We’ve all had moments when our mind is calm, loving, happy, present, and awake to stillness and possibility. But for many of us, that quickly gets covered over with daily stresses, distractions, fears, and regrets.
In Dr. Rick Hanson’s new online program, Neurodharma, you’ll explore seven characteristics of the wisest people who’ve ever lived, and Dr. Hanson will guide you through developing them yourself in a step-by-step path of personal practice.
You’ll learn practical methods based on ancient wisdom and modern brain science for engaging life with stable mindfulness, a kind heart, and inner peace as you rest in the present moment while opening into everything, with a sense of unconditioned possibility.
This program will begin on June 25th and you can save $50 when you register by June 15. The program includes:
Over 15 hours of video teachings
Over 6 hours of guided practices
5 live calls where Rick answers your questions
8 weeks of guidance through email
Downloadable handouts and audio files
Discussion forums and a private Facebook group
Lifetime access and a 30-day full-refund guarantee
15 CE credits (when applicable)
Rick has pulled together the most profound and powerful insights and tools he knows for coming home to the deep, true nature in each of us, whether it’s gradually uncovered or suddenly revealed. Click here to register or learn more today!
Mental health issues are constantly in the news. We are suffering from relational problems, depression, anxiety, eating disorders and so on. These ‘disorders’ or other mental health diagnoses are often stem from untreated traumas in our life. Our government and the media only seem to know about one way of treating these life challenging issues and that is with Cognitive Behavioral Therapy. The mental health plan only supports cognitive based treatments. While CBT and other cognitive based treatment are very useful, often powerful, they do not work for everyone and for all issues, especially not for trauma. Sadly psycho-dynamic psychotherapies, body based or attachment focused psychotherapies are not supported or promoted in Australia.
But we are not just our cognition or behaviors. We are our bodies, nervous systems, our souls and our relationships with other humans and nature. When we become fragmented it is not just our thoughts that need to change so we can change our behaviour. We need support to integrate and grow so we can live in peace with ourselves, others and the planet.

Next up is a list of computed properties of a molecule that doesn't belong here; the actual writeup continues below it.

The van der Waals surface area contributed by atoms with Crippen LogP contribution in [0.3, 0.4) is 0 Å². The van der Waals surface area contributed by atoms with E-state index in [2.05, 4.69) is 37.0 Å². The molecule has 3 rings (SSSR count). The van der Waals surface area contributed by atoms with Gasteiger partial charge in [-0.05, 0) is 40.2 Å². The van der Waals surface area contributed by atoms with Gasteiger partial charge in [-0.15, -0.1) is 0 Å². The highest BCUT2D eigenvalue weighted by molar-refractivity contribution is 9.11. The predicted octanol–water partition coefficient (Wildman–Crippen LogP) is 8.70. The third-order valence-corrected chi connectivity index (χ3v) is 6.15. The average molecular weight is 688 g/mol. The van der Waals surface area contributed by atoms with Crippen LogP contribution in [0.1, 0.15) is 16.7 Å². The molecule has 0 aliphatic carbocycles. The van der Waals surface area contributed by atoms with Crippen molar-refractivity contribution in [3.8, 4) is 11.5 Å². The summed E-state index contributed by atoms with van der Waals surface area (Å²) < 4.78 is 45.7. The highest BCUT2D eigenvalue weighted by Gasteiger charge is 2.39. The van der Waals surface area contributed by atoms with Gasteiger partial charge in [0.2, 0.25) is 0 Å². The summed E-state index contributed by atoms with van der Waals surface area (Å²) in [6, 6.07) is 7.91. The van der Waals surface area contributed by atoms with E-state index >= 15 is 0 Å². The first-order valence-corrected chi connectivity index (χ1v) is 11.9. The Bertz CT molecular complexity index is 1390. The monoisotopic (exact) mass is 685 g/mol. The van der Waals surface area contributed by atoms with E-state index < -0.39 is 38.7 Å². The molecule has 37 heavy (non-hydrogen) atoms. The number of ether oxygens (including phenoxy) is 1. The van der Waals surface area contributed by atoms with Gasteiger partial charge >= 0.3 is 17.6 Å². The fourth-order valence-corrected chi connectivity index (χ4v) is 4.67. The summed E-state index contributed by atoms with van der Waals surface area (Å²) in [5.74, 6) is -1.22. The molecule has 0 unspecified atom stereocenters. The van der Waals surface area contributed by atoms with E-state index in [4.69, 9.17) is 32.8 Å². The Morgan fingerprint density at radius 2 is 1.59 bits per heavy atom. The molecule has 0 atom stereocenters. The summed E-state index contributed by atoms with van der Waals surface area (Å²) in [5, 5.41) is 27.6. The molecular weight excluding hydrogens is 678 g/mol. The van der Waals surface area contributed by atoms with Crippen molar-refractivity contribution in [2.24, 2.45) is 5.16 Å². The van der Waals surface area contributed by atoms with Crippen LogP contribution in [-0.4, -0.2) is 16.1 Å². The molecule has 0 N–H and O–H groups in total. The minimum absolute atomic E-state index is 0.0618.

We know this now from the discipline called Interpersonal Neurobiology and countless research of different psychotherapeutic models. I wrote before about the self-perpetuating monopoly of CBT in our country, you can read about it here.
I included here some short and some longer videos from experts of the field of psychotherapy. If you are struggling please do your research and find a therapist who you feel safe with, who has the qualifications and expertise and can work in ways that feels right for you.
In my practice many clients walk through my door looking for support with their relational issues. As a trauma and attachment specialist I often imagine what their life was like at the start? Who was around, how did they learn how to relate, how did they learn who they are?
When we are born our personal selves develop through the relationships we have with our primary caregivers and via the reflections of our family and other community members. Our brains wire via thousands of small interactions of facial, vocal and feeling communications. If we have predictable, reliable and safe caregivers who attend to our physical and emotional needs we may develop secure, safe attachment. Later in life, relating to people and developing safe, mutually supportive and nurturing relationships may not be an issue if we were fortunate to have such a smooth start.
More often than not, this is not the case. We all have less then nurturing experiences as we grow up. Even ‘small’ things like mum having a hard time becoming a new parent or being busy with the other kids or working long hours can affect this developmental relational dynamic. Of course, bad things like trauma and neglect, divorce, lack of resources and abuse also happens. The spectrum of these experiences is vast and unique but each can affect the way we relate in our adult life and create personal challenges.
Psychotherapy is the perfect place to rewire our brains from the impacts of such experiences. Alongside a therapist you trust and feel safe with, you can discover the best version of yourself. Regular, weekly sessions can help you to develop the relational capacity that you yearn for and support you in understanding why you feel the way you do. The reflection of a caring, nurturing therapist empowers you to learn how valuable you are, as well as empowering you with knowledge of practical skills and strategies to create healthy and fulfilling relationships.
In the age of loneliness when we are more connected through machines than people it is important to have a space and practice of deep connection. Psychotherapy helps fulfill this intrinsic human need. We are neurobiologically wired for meaningful, deep connections. Our modern lifestyles do not support this so looking for it in other ways, such as weekly therapy, is vital for our well-being.
And trust me, you are worth it!